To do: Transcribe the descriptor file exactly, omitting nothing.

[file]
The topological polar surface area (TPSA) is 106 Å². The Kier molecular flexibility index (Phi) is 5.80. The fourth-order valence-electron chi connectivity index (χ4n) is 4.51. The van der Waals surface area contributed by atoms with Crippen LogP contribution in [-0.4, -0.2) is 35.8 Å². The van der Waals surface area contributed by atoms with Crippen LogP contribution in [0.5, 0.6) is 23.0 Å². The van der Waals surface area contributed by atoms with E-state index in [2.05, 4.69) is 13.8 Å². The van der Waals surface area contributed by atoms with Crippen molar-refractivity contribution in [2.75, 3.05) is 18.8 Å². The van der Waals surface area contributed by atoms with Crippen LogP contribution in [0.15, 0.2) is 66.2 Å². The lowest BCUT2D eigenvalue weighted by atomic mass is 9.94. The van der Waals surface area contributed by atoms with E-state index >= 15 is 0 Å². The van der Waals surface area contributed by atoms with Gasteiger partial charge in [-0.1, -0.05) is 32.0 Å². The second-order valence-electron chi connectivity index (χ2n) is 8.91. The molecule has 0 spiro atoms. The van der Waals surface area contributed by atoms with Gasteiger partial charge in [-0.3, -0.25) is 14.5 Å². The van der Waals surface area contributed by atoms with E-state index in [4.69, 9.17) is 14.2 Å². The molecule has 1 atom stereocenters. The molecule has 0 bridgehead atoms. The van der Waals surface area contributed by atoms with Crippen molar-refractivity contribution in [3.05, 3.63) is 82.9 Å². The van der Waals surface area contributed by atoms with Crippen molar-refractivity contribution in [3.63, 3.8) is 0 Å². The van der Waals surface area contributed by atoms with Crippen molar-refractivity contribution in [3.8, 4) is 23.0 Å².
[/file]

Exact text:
The topological polar surface area (TPSA) is 106 Å². The Kier molecular flexibility index (Phi) is 5.80. The fourth-order valence-electron chi connectivity index (χ4n) is 4.51. The van der Waals surface area contributed by atoms with Crippen LogP contribution in [-0.4, -0.2) is 35.8 Å². The van der Waals surface area contributed by atoms with Crippen LogP contribution in [0.5, 0.6) is 23.0 Å². The van der Waals surface area contributed by atoms with E-state index in [2.05, 4.69) is 13.8 Å². The van der Waals surface area contributed by atoms with Crippen molar-refractivity contribution in [2.75, 3.05) is 18.8 Å². The van der Waals surface area contributed by atoms with Crippen LogP contribution in [0.15, 0.2) is 66.2 Å². The lowest BCUT2D eigenvalue weighted by atomic mass is 9.94. The van der Waals surface area contributed by atoms with E-state index >= 15 is 0 Å². The van der Waals surface area contributed by atoms with Gasteiger partial charge in [-0.1, -0.05) is 32.0 Å². The second-order valence-electron chi connectivity index (χ2n) is 8.91. The molecule has 0 spiro atoms. The van der Waals surface area contributed by atoms with Gasteiger partial charge in [-0.3, -0.25) is 14.5 Å². The van der Waals surface area contributed by atoms with E-state index in [4.69, 9.17) is 14.2 Å². The molecule has 1 atom stereocenters. The molecule has 0 bridgehead atoms. The van der Waals surface area contributed by atoms with Crippen molar-refractivity contribution in [3.05, 3.63) is 82.9 Å². The van der Waals surface area contributed by atoms with Crippen molar-refractivity contribution in [3.63, 3.8) is 0 Å². The van der Waals surface area contributed by atoms with Crippen molar-refractivity contribution in [3.8, 4) is 23.0 Å².